The employment landscape today is fiercely different than it was just a few years ago. The current unemployment rate is one of the lowest in recent history, at just under 4% with 6 million people unemployed and a record number of job openings. Meanwhile, employers are shifting recruiting and hiring strategies amid high inflation and concerns about a recession. In such a volatile, confusing job market, business leaders must anticipate the long-term needs of their current and future employees. Companies are making changes to the ways they recruit talent, and competing on compensation alone may not result in finding and hiring the best candidates. Organizations can attract and retain top talent in today’s shifting job market by prioritizing proactive recruitment of passive candidates, innovating and streamlining candidate communication, and balancing the expectations of multiple generations in the workforce. HRE
Over the summer, as the economic outlook darkened, Vladimir Gendelman ditched plans to hire a marketing director at his company, fearing he would need to lay off the new executive within months. But Gendelman, the CEO of CompanyFolders.com, recently reversed course and decided to post the opening for his 16-employee company, which makes folders, binders, and marketing materials. “I know we need a marketing director because that will help us grow,” says Gendelman, whose company is based in Pontiac, Michigan. “Do I make a hiring decision out of fear and not do anything? Or do I make a hiring decision out of love and abundance?” Bolstering his turnabout: Large company layoffs are throwing more skilled employees into a labor market still plagued by worker shortages. Gendelman recently received applications from about 100 qualified candidates. A year ago when he advertised the position, he got about 40 resumes, and only three had relevant experience. Gendelman exemplifies the difficult decisions many businesses face as they grapple with persistent worker shortages in a still-hot labor market along with slowing sales, sharply higher borrowing costs, and the growing threat of recession next year. USA Today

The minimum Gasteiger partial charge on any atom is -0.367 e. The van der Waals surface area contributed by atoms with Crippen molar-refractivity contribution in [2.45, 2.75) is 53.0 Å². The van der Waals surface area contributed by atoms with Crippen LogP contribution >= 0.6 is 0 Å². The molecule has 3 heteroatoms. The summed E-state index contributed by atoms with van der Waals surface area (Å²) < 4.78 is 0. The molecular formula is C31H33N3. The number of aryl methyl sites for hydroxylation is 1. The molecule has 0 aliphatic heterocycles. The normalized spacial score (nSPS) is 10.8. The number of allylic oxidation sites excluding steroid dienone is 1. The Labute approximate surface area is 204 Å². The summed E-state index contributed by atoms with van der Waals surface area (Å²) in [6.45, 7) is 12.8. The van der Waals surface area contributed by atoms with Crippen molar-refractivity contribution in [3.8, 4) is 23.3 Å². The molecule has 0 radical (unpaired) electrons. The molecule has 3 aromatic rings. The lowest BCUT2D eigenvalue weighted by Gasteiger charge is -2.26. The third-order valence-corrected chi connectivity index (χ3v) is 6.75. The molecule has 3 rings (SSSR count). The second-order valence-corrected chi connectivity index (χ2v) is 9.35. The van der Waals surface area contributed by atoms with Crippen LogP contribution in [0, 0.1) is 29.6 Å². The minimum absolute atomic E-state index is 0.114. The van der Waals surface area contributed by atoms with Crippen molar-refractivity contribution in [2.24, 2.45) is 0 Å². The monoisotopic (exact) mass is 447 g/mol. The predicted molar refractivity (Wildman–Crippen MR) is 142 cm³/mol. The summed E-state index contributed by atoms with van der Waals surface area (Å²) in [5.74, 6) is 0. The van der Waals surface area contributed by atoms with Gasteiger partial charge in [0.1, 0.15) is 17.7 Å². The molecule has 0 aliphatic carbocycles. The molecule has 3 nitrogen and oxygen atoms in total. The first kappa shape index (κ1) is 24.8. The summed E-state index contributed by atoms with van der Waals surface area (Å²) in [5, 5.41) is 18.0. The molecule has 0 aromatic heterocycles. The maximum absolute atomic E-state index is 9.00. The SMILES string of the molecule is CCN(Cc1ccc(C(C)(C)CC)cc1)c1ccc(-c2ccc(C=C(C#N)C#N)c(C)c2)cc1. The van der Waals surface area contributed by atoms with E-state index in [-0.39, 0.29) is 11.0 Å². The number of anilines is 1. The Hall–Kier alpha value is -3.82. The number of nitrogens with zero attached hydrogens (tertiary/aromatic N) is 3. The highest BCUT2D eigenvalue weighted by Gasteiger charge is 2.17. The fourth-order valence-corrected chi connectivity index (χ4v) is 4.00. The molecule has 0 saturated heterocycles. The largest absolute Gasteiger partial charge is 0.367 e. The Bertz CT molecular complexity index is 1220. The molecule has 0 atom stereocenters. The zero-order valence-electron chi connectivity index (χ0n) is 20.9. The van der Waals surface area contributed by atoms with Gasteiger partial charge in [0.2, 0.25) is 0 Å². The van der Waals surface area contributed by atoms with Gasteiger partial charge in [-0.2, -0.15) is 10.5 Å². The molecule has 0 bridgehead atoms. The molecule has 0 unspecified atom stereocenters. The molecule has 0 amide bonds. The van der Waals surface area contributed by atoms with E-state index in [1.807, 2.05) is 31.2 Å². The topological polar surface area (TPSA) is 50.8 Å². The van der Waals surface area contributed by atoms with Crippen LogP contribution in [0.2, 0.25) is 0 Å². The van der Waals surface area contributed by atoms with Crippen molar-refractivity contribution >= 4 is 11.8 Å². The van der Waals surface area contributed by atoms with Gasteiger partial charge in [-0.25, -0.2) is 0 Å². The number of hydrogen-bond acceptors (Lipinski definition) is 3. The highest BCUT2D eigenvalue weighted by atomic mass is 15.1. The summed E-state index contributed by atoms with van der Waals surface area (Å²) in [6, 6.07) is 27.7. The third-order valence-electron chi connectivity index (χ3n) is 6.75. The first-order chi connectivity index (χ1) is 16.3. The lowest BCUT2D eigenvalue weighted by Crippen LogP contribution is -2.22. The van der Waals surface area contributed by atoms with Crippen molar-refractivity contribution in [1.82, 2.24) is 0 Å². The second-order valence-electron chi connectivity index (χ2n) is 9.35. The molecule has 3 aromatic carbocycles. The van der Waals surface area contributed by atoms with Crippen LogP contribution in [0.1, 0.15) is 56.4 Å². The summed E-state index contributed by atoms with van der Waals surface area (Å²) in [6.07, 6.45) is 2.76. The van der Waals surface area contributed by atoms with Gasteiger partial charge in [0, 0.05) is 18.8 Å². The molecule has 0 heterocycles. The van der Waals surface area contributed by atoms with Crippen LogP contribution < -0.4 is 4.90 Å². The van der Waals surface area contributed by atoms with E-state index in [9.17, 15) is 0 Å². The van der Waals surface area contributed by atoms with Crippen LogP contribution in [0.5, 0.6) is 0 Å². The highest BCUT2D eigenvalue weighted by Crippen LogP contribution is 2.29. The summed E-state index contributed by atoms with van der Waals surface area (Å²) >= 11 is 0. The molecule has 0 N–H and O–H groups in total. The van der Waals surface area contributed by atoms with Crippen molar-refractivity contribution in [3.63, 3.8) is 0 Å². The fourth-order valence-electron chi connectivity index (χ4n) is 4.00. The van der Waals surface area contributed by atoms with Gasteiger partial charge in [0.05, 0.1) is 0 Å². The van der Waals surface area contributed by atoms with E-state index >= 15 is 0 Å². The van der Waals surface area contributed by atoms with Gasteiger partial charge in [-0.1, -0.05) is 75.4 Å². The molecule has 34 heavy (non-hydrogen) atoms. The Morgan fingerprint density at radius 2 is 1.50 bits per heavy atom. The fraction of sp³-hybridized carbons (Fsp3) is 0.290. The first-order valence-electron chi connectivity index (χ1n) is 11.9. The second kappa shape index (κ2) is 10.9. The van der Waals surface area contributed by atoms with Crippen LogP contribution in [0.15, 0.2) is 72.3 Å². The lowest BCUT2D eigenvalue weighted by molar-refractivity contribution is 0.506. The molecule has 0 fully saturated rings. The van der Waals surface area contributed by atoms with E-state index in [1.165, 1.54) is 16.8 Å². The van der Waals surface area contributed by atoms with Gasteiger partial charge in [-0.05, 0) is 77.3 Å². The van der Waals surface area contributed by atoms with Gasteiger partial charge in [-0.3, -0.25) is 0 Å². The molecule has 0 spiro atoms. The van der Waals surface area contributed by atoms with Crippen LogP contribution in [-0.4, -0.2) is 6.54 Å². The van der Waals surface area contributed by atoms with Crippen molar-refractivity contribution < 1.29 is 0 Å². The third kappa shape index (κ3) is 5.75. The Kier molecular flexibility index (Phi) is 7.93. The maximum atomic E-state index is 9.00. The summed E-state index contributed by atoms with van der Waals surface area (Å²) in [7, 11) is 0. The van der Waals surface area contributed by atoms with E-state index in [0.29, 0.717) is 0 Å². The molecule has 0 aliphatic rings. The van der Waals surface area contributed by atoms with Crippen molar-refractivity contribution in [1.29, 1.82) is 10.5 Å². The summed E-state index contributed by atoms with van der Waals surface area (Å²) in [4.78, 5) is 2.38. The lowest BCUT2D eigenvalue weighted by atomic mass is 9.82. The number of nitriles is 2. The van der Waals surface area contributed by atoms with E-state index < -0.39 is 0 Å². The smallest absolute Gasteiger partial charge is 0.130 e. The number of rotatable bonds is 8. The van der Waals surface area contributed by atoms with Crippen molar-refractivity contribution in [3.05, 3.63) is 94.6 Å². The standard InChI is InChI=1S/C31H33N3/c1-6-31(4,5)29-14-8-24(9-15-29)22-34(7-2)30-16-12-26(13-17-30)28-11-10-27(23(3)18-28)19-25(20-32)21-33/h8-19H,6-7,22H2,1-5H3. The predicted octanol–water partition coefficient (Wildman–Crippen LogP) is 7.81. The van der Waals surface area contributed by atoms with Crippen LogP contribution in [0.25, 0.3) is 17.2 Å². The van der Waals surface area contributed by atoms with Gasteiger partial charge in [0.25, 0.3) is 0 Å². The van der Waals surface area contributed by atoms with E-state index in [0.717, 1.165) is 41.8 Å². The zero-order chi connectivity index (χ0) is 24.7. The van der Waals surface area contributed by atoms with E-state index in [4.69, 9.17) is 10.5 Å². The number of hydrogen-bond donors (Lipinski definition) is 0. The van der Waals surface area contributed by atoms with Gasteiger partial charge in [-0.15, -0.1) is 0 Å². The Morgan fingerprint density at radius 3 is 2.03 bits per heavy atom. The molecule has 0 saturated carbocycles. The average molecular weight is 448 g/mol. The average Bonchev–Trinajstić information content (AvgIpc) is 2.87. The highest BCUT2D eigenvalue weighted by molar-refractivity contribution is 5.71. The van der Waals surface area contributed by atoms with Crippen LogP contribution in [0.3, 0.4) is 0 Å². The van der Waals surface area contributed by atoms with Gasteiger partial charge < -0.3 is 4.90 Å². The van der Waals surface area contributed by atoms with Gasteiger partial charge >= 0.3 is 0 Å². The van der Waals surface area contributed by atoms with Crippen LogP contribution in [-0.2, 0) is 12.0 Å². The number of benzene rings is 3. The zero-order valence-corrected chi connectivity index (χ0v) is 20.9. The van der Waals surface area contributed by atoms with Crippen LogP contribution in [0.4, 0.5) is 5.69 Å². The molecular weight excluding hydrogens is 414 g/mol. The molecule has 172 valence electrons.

Employees at some of the country’s biggest companies who lacked sick pay or family leave quit at significantly higher rates than other workers during the coronavirus pandemic, according to a congressional report released Tuesday — the latest indication how the absence of social safety net policies in the U.S. can affect the labor force. The House Select Subcommittee on the Coronavirus Crisis issued the report based on internal data from 12 major firms: AT&T, Berkshire Hathaway, Boeing, Chevron, Cisco, Citigroup, Comcast, ExxonMobil, Oracle, Salesforce, Walmart, and The Walt Disney Co. (Comcast owns NBCUniversal, the parent company of NBC News.) Such internal data is not typically available to investigators and researchers studying workplace equity. The Democratic-led committee selected the companies based on reports that each had more than 1,000 layoffs during the pandemic. Republicans on the committee did not participate in the report. The subcommittee’s chairman, James Clyburn of South Carolina, the third-ranking Democrat in the House, said in a statement that the report underscored the need to enact a universal paid leave program. NBC News